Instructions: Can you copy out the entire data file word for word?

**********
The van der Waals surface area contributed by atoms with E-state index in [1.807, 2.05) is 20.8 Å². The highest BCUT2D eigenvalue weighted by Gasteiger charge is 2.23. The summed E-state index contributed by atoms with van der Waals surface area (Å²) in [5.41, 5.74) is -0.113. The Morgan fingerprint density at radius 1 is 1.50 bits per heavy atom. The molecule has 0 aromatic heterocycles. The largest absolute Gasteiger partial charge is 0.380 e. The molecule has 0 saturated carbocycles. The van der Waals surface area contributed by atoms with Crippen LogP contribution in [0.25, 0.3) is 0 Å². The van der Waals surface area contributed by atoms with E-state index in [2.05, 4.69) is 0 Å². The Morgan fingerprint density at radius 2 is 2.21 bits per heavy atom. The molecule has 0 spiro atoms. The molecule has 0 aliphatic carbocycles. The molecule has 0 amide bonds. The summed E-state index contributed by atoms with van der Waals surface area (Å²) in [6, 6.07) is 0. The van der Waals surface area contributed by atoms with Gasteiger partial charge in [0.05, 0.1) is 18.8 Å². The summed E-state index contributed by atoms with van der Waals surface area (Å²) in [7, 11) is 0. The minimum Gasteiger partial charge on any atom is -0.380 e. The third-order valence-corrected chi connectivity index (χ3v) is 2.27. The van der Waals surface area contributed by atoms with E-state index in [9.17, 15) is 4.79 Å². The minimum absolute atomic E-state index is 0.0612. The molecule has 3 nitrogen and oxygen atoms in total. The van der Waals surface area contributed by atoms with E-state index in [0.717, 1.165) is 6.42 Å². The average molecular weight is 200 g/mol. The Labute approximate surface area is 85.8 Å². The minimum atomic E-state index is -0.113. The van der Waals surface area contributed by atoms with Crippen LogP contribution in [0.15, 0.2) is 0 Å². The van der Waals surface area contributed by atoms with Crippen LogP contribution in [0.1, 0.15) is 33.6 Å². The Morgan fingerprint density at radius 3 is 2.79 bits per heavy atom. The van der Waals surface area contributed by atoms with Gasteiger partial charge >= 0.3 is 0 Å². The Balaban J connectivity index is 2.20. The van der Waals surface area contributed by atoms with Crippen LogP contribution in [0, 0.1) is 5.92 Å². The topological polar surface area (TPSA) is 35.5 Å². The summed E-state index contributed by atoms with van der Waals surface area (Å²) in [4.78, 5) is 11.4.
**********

The van der Waals surface area contributed by atoms with E-state index in [1.807, 2.05) is 20.8 Å². The highest BCUT2D eigenvalue weighted by Gasteiger charge is 2.23. The summed E-state index contributed by atoms with van der Waals surface area (Å²) in [5.41, 5.74) is -0.113. The Morgan fingerprint density at radius 1 is 1.50 bits per heavy atom. The molecule has 0 aromatic heterocycles. The largest absolute Gasteiger partial charge is 0.380 e. The molecule has 0 saturated carbocycles. The van der Waals surface area contributed by atoms with Crippen LogP contribution in [0.25, 0.3) is 0 Å². The van der Waals surface area contributed by atoms with E-state index in [2.05, 4.69) is 0 Å². The Morgan fingerprint density at radius 2 is 2.21 bits per heavy atom. The molecule has 0 spiro atoms. The molecule has 0 aliphatic carbocycles. The molecule has 0 amide bonds. The summed E-state index contributed by atoms with van der Waals surface area (Å²) in [6, 6.07) is 0. The van der Waals surface area contributed by atoms with Gasteiger partial charge in [0.05, 0.1) is 18.8 Å². The summed E-state index contributed by atoms with van der Waals surface area (Å²) in [7, 11) is 0. The minimum Gasteiger partial charge on any atom is -0.380 e. The third-order valence-corrected chi connectivity index (χ3v) is 2.27. The van der Waals surface area contributed by atoms with E-state index in [9.17, 15) is 4.79 Å². The minimum absolute atomic E-state index is 0.0612. The molecule has 3 nitrogen and oxygen atoms in total. The van der Waals surface area contributed by atoms with E-state index in [0.717, 1.165) is 6.42 Å². The average molecular weight is 200 g/mol. The Labute approximate surface area is 85.8 Å². The minimum atomic E-state index is -0.113. The van der Waals surface area contributed by atoms with Crippen LogP contribution in [0.15, 0.2) is 0 Å². The van der Waals surface area contributed by atoms with Crippen LogP contribution in [0.1, 0.15) is 33.6 Å². The Morgan fingerprint density at radius 3 is 2.79 bits per heavy atom. The van der Waals surface area contributed by atoms with Gasteiger partial charge >= 0.3 is 0 Å². The Balaban J connectivity index is 2.20. The van der Waals surface area contributed by atoms with Crippen LogP contribution in [0, 0.1) is 5.92 Å². The topological polar surface area (TPSA) is 35.5 Å². The summed E-state index contributed by atoms with van der Waals surface area (Å²) in [4.78, 5) is 11.4.